Many comics readers were absolutely thrilled when Dark Horse Comics recently published a series of books collecting all of the highly regarded Little Lulu comics by John Stanley and artist Irving Tripp. They’re likely to be equally excited by the announcement of Drawn & Quarterly’s John Stanley Library project.
Spearheaded by editor Tom Devlin, who is consulting with Stanley’s son Jim Stanley, the John Stanley Library is set up to collect Stanley’s most popular non-Lulu strips into hardcover editions. April will see the first volume of Stanley’s Melvin Monster arrive in stores.
Jim Stanley, son of the legendary cartoonist (and himself a graphic designer for an environmental planning firm who freelances in website design/programming and print advertising, and who lives in New York with his wife Joan and two kids: Isabel, 7 and Adam, 16 months), answered some email questions for us about this reprint project and growing up Stanley.
“The Library is a project of Drawn and Quarterly completely. Tom Devlin, the editor, contacted me and described the scope of the project and asked if there was anything I could contribute for the pre-publicity,” Stanley explained of his involvement. “I had some early photos of my father that they liked and used on their website.
“I don’t know why they started with Melvin,” he offered of the line’s inaugural title, “but I think it’s an excellent choice. Melvin is at the top of my list of his best work. There … that answers your last question too!” Stanley responded, indeed pre-empting a question about which of his father’s strips was his personal favorite.
Asked about what continues to attract new readers to his father’s work after so many years, Stanley told me, “I think the answer to that is the same for any enduring material that continues to draw new generations of fans: good writing that is basically funny/scary/moving enough that most can relate to it, regardless of their age or background.
“I first realized he had a following when my friend and I tagged along with him to Boston Comic Con in ’76,” Jim said of realizing how influential his father was among comics fans. “Besides having the time of my life being fourteen and running around with no supervision, I remember him on the dais, answering questions with Carl Barks. Later on, he told me about a few hard-core fans who would write him regularly and I noticed a fanzine sent to him, The Stanley Steamer. By then it had sunk in.”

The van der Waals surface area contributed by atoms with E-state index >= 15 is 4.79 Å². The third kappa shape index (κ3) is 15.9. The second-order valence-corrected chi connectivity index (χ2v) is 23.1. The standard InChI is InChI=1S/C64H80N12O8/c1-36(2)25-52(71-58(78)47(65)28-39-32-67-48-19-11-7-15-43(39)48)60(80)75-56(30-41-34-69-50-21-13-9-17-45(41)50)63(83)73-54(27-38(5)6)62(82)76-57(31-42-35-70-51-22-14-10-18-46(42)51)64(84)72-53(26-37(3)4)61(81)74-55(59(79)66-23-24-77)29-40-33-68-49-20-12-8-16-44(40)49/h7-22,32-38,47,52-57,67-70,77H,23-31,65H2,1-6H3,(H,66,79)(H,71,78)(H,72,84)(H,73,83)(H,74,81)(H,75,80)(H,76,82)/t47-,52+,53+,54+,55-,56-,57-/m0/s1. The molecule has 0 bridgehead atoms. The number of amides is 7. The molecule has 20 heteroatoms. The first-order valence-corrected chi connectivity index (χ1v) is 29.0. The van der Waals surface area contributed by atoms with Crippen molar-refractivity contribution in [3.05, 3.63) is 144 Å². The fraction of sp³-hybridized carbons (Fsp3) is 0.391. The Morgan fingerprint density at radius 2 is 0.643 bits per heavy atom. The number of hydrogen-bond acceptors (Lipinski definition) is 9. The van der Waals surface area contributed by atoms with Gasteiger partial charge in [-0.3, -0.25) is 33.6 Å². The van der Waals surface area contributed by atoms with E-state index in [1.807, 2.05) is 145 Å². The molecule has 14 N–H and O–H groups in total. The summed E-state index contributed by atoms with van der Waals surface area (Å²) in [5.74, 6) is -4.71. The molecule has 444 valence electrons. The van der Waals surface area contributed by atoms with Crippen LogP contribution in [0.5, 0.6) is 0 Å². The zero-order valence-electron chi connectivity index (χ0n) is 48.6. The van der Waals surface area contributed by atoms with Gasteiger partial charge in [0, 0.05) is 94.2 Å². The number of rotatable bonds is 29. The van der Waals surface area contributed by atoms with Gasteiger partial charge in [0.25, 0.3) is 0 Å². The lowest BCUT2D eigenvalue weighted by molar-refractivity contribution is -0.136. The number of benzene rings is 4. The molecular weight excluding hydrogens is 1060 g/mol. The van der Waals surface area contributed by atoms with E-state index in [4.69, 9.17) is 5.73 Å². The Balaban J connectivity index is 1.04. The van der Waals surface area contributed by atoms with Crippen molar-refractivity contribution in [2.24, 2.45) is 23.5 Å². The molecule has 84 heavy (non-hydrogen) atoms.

Despite the cartoonist’s reputed complicated relationship with the comics industry, Stanley says that he remembers his father having great pride in his comics work. “I recall him telling me he worked on Nancy and Sluggo among other things. He mentioned himself that he worked on so many things, he could never remember them all. Melvin was always around, way back from my earliest memories. He was proud of it, and I did get the feeling he was somewhat disappointed that it didn’t make it.
“I’m delighted to see the appreciation of his work. Some of the terms thrown around in describing his work and contribution to comic history are stunning to me,” Stanley wrote when talking about his feelings on the recent upsurge in publishers reprinting his father’s work. “He was a very modest and had a self-deprecating side to him. I wish he were around today to enjoy the new appreciation of his work; I think he would enjoy it.”
In recent years, Jim Stanley has talked about establishing an Internet presence that would commemorate John Stanley and his comic book work. “There is some movement in that area, and few domain names lined up. I’ll let you know when I have something up,” he said. Until then, readers can appreciate Dark Horse’s Little Lulu editions and D&Q’s upcoming John Stanley Library.
Melvin Monster vol. 1, the first book in the John Stanley Library, arrives in stories in April. Nancy and Nancy and Sluggo will follow from Drawn and Quarterly.